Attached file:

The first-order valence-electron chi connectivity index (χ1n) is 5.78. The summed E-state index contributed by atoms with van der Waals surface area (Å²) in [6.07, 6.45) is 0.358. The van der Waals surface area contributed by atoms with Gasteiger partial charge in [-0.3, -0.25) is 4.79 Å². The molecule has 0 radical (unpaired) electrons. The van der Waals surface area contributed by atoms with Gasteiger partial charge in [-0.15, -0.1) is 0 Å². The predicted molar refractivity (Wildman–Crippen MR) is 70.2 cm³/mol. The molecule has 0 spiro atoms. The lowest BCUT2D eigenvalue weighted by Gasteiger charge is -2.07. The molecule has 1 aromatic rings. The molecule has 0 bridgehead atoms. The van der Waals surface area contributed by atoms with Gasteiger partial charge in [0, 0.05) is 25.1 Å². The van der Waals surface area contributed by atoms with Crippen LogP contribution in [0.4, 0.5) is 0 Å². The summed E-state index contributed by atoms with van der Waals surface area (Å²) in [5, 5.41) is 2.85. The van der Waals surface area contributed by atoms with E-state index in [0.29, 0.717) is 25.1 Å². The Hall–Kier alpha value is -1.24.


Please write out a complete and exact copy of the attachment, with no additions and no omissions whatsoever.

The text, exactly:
The first-order valence-electron chi connectivity index (χ1n) is 5.78. The summed E-state index contributed by atoms with van der Waals surface area (Å²) in [6.07, 6.45) is 0.358. The van der Waals surface area contributed by atoms with Gasteiger partial charge in [-0.3, -0.25) is 4.79 Å². The molecule has 0 radical (unpaired) electrons. The van der Waals surface area contributed by atoms with Gasteiger partial charge in [-0.15, -0.1) is 0 Å². The predicted molar refractivity (Wildman–Crippen MR) is 70.2 cm³/mol. The molecule has 0 spiro atoms. The lowest BCUT2D eigenvalue weighted by Gasteiger charge is -2.07. The molecule has 1 aromatic rings. The molecule has 0 bridgehead atoms. The van der Waals surface area contributed by atoms with Gasteiger partial charge in [0, 0.05) is 25.1 Å². The van der Waals surface area contributed by atoms with Crippen LogP contribution in [0.4, 0.5) is 0 Å². The summed E-state index contributed by atoms with van der Waals surface area (Å²) in [5, 5.41) is 2.85. The van der Waals surface area contributed by atoms with E-state index in [0.29, 0.717) is 25.1 Å². The Hall–Kier alpha value is -1.24.